The Swim Jig and Soft Swimbait Ensemble

Swim jigs defy rigid category; some insist they aren’t really jigs. The truth is standard, swimming skirted jigs have been deployed by largemouth anglers for some time now. Swim jigs are rigged with a variety of soft plastic trailers, ranging from crawfish to creatures to minnow profiles. These may not have been the first choices or presentation most have thought about when using a jig, but it certainly adds a higher level of fish-catching ability with the simple turns of a reel.

A bulk of jig fishing is thought of in terms of imparting the wrist for an up and down jigging motion. After all, that is what jigging is. But if you already have an effective jig, plastic or pork combo, what would be the harm in swimming that over the tips of cover with a steady cranking motion imitating a baitfish, or just letting the jig hit the bottom followed by a slow, steady retrieve that mimics a crawfish?

Now you’re talking about one lure for the shallows, flats and depths.

Swim jig origins
The Cottee Liv’ Eye Action Jig was one of the original swim jigs that spiraled. It consists of a cone- shaped, barbed lead-head jig, and offers a “corkscrew” falling motion. This was usually rigged with a shad (soft swimbait) body. Those pursuing bonefish have used these prior to anglers that were situated away from the coastal waters.

I was a bit skeptical when my uncle, who resided in Florida, sent me a Cottee Liv’ Eye rigged with a gold-flecked, shad-style bait in the mid-’90s. My father wasted no time in proclaiming it was, “The ugliest” lure ever seen.”

The first warm day in March led us out to a small, early-warming lake. My fifth cast hit a 12-foot drop-off. A 20-inch largemouth that inhaled the Cottee/shad pattern convinced us both the tandem needed some serious evaluation.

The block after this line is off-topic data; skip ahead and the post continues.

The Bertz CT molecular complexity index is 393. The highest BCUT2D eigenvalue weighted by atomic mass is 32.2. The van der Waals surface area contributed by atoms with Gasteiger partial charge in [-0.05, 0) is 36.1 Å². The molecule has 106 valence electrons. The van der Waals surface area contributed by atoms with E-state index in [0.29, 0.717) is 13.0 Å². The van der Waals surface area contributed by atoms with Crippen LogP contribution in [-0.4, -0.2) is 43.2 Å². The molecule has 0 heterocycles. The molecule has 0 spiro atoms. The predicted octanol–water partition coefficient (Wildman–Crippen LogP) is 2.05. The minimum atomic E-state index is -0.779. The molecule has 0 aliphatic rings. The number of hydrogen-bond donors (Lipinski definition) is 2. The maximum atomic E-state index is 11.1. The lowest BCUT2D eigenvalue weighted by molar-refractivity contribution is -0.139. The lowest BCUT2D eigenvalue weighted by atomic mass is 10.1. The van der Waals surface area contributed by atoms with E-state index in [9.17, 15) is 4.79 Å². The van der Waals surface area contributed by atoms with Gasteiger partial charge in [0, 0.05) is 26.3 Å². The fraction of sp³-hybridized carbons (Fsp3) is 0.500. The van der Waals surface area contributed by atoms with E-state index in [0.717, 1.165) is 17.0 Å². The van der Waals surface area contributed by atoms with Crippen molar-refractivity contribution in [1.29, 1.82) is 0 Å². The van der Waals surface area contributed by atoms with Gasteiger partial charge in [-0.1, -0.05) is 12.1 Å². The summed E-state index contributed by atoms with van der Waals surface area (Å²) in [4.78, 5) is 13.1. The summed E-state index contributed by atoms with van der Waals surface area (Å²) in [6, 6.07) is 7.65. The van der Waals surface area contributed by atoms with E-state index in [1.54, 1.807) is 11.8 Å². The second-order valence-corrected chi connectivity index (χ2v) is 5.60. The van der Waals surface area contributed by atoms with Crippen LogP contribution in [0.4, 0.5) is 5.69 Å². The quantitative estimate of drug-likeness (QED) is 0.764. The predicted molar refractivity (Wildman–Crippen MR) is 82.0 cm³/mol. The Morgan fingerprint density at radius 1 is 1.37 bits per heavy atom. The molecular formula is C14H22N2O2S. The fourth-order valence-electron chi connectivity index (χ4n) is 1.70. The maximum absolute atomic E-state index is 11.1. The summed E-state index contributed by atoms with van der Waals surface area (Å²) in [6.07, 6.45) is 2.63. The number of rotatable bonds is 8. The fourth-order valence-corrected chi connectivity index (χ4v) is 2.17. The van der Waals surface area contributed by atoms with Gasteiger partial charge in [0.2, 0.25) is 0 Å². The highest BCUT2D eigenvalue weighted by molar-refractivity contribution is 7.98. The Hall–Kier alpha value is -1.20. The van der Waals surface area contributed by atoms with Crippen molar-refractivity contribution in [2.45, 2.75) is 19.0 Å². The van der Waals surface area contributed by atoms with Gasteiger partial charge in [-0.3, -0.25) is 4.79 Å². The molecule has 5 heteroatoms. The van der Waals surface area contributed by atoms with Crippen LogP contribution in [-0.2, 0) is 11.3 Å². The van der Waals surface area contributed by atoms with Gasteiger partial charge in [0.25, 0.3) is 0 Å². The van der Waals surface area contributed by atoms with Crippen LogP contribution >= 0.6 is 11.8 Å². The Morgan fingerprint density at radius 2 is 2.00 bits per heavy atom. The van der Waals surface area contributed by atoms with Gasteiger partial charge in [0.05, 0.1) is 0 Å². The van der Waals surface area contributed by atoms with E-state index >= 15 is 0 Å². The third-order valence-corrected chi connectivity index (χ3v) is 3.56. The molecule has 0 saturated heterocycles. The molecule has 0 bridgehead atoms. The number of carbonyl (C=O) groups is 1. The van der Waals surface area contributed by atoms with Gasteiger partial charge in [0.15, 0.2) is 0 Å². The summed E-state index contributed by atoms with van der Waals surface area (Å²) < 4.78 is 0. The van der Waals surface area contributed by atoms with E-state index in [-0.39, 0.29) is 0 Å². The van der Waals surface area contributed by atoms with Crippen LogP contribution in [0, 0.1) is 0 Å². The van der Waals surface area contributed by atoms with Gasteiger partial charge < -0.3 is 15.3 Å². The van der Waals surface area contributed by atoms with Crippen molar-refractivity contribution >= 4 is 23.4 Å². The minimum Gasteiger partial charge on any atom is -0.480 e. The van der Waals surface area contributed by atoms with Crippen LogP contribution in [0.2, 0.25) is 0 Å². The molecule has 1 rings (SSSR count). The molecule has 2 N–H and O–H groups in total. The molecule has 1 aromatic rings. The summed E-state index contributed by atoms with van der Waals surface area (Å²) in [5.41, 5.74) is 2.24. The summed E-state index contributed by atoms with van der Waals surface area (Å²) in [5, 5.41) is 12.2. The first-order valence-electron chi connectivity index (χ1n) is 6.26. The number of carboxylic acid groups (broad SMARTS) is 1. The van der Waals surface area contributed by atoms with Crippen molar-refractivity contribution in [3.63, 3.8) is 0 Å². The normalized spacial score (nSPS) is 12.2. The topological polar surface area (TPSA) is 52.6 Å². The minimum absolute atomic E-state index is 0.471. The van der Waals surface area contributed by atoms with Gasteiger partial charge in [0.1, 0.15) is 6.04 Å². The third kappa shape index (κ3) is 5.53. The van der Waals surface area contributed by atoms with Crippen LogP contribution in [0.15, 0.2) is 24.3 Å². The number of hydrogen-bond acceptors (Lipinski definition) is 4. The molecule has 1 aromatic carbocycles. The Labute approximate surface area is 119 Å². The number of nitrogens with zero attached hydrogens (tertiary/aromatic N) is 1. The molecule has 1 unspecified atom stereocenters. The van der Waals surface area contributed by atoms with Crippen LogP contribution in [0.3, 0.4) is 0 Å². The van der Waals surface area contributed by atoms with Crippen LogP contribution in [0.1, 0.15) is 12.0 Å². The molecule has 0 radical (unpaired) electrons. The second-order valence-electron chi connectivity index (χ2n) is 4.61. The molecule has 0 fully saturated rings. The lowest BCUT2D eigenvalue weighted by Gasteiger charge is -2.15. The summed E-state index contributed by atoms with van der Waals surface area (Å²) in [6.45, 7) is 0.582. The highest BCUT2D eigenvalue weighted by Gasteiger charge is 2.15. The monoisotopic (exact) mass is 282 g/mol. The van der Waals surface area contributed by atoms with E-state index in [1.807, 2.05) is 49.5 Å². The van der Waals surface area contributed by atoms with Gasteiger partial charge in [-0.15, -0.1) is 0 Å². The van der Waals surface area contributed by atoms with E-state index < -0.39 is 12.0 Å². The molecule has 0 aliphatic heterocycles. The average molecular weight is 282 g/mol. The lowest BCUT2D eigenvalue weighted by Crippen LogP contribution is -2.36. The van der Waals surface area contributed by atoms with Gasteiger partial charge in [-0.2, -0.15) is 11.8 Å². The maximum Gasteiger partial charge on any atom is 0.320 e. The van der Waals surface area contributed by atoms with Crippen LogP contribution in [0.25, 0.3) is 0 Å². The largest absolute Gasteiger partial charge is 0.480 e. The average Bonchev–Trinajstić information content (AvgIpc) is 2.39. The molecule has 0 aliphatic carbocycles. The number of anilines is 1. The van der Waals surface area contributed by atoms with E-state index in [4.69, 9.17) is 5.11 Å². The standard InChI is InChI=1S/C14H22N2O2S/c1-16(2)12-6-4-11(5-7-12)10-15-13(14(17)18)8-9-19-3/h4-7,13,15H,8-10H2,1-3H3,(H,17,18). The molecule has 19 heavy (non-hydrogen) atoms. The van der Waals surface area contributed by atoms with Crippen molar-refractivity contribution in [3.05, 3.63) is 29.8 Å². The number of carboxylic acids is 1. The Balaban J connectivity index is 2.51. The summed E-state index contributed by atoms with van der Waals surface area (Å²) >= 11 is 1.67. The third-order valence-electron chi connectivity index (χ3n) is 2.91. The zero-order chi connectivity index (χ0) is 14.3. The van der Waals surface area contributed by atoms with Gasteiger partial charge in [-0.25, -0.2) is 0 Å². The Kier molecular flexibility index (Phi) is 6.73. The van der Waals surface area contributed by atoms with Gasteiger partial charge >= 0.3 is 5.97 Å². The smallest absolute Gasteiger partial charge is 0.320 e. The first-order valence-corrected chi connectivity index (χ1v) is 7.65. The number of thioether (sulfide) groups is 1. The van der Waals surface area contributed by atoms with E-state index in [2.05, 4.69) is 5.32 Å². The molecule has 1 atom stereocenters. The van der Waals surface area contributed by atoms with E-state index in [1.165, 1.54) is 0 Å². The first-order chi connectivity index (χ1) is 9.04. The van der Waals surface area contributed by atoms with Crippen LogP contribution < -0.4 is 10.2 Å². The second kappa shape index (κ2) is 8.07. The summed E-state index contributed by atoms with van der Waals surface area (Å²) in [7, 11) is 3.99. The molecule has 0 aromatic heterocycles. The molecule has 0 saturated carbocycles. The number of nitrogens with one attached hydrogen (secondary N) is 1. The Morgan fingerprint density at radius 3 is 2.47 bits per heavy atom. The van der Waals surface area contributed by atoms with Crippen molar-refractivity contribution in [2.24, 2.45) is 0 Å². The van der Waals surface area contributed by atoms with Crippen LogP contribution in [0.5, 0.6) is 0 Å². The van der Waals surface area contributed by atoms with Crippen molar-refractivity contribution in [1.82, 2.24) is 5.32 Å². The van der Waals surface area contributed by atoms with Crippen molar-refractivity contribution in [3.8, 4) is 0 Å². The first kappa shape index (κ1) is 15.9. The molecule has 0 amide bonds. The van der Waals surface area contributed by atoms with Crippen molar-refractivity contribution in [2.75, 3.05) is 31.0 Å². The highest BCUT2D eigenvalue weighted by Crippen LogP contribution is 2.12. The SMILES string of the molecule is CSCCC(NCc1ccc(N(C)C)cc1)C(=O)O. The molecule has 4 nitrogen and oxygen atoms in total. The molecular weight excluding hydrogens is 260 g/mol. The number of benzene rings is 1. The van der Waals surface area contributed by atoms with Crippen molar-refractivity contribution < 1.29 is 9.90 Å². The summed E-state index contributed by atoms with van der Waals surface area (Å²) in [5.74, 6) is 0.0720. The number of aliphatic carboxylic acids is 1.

We were both surprised at the shake, rattle and roll the rigging allowed on the drop. This was before swim jigs became more mainstream, and we were under the impression this exotic Florida jig was a rare and wondrous thing. That big bass certainly turned out to be a life lesson in terms of jig perception.

Soft swimbait rigging options
Using our senses offers only an inkling of how a bass is going to react. Therefore, it’s important to allow jigs to shine. Specific jig/plastic/pork combos work well on certain bodies of water, but to be a jig master you really have to make the commitment to push jig fishing to the limits in terms of experimentation using a variety of heads and bodies. The good news is there are so many on the market it does not take long to find what works.

Newer swim jigs are skirted. If you have fished a spinnerbait before, that’s how you reel in swim jigs, with the same, steady retrieve. They are a touch more weedless than spinnerbaits due to the lack of a spinnerbait arm, clevice and blade(s), making the swim jigs more suited for heavier cover. Spinnerbaits just don’t work as well in summer peak conditions due to weed growth. Sleeker, more weedless options, like the swim jigs, catch more fish because they’re in the strike zone longer, avoiding hang-ups.

Another great asset of the swim jig is if you prefer baitcasting tackle to spinning tackle. The combination of a jig head and larger plastic trailer means more often than not you will be casting a package weighing around 1/2 ounce in the Midwest. Jig skirts can be trimmed or changed, offering the ability to tailor them to your liking.

Unlike crankbaits, jerkbaits or topwaters, swim jigs can be adjusted quickly, offering a desirable level of versatility for largemouth anglers seeking fish in and around cover. It’s also great for those using a minimal amount of rods. Swimbaits that have longer bodies and tails or grooves will offer a fair amount of resistance when retrieved. If you’re after a big bass, this choice is advantageous due to the larger-profile body on the slower-falling offering. Combine that with the weedless characteristics of swim jigs, and you have an effective searching tool on a baitcasting outfit for distance, speed control and sink rate. The ability to work around all desired cover and structure is only amplified as a jig and trailer’s plump profile transmits a higher rate of vibration through the lateral line of the bass.

In terms of the bass lure family, there probably isn’t any other lure-rigging option that is going to offer you all of those advantages when casting gear is implemented. The humble origins of the swim jig have led to a vast family of designs, but the key is to put the right piece in the proper place to complete the puzzle we largemouth anglers enjoy working annually.